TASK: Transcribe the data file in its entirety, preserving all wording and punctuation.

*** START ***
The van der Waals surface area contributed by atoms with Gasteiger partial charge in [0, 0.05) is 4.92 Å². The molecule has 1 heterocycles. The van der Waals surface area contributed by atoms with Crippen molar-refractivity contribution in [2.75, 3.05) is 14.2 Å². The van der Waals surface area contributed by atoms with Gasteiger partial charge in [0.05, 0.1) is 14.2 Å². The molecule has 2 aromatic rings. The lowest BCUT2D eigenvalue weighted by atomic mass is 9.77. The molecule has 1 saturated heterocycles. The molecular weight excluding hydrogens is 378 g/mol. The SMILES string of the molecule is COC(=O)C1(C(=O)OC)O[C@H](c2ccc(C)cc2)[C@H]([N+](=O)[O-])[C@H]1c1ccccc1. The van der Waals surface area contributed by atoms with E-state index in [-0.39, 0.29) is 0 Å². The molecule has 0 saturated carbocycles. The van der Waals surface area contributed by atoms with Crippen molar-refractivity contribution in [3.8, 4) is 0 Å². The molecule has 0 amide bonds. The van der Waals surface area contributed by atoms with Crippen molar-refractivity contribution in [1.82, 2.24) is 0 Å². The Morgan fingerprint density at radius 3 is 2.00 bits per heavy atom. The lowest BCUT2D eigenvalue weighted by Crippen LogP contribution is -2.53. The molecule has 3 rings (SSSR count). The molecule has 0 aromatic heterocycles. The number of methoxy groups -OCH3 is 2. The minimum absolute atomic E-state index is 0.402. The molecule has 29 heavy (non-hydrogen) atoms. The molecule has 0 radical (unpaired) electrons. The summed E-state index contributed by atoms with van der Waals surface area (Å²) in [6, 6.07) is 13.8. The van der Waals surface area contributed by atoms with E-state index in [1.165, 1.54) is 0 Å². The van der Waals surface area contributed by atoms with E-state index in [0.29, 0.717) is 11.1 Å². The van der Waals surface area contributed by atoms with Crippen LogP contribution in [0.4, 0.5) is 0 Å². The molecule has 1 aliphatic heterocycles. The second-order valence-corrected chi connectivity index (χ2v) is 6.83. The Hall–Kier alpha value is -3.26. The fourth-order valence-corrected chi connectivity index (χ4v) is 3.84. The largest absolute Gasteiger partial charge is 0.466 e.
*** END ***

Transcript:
The van der Waals surface area contributed by atoms with Gasteiger partial charge in [0, 0.05) is 4.92 Å². The molecule has 1 heterocycles. The van der Waals surface area contributed by atoms with Crippen molar-refractivity contribution in [2.75, 3.05) is 14.2 Å². The van der Waals surface area contributed by atoms with Gasteiger partial charge in [0.05, 0.1) is 14.2 Å². The molecule has 2 aromatic rings. The lowest BCUT2D eigenvalue weighted by atomic mass is 9.77. The molecule has 1 saturated heterocycles. The molecular weight excluding hydrogens is 378 g/mol. The SMILES string of the molecule is COC(=O)C1(C(=O)OC)O[C@H](c2ccc(C)cc2)[C@H]([N+](=O)[O-])[C@H]1c1ccccc1. The van der Waals surface area contributed by atoms with E-state index in [-0.39, 0.29) is 0 Å². The molecule has 0 saturated carbocycles. The van der Waals surface area contributed by atoms with Crippen molar-refractivity contribution in [3.8, 4) is 0 Å². The molecule has 0 amide bonds. The van der Waals surface area contributed by atoms with Crippen molar-refractivity contribution in [1.82, 2.24) is 0 Å². The Morgan fingerprint density at radius 3 is 2.00 bits per heavy atom. The lowest BCUT2D eigenvalue weighted by Crippen LogP contribution is -2.53. The molecule has 3 rings (SSSR count). The molecule has 0 aromatic heterocycles. The number of methoxy groups -OCH3 is 2. The minimum absolute atomic E-state index is 0.402. The molecule has 29 heavy (non-hydrogen) atoms. The molecule has 0 radical (unpaired) electrons. The summed E-state index contributed by atoms with van der Waals surface area (Å²) in [6, 6.07) is 13.8. The van der Waals surface area contributed by atoms with E-state index in [1.165, 1.54) is 0 Å². The van der Waals surface area contributed by atoms with E-state index in [0.29, 0.717) is 11.1 Å². The van der Waals surface area contributed by atoms with Crippen LogP contribution in [0.4, 0.5) is 0 Å². The molecule has 1 aliphatic heterocycles. The second-order valence-corrected chi connectivity index (χ2v) is 6.83. The Hall–Kier alpha value is -3.26. The fourth-order valence-corrected chi connectivity index (χ4v) is 3.84. The largest absolute Gasteiger partial charge is 0.466 e.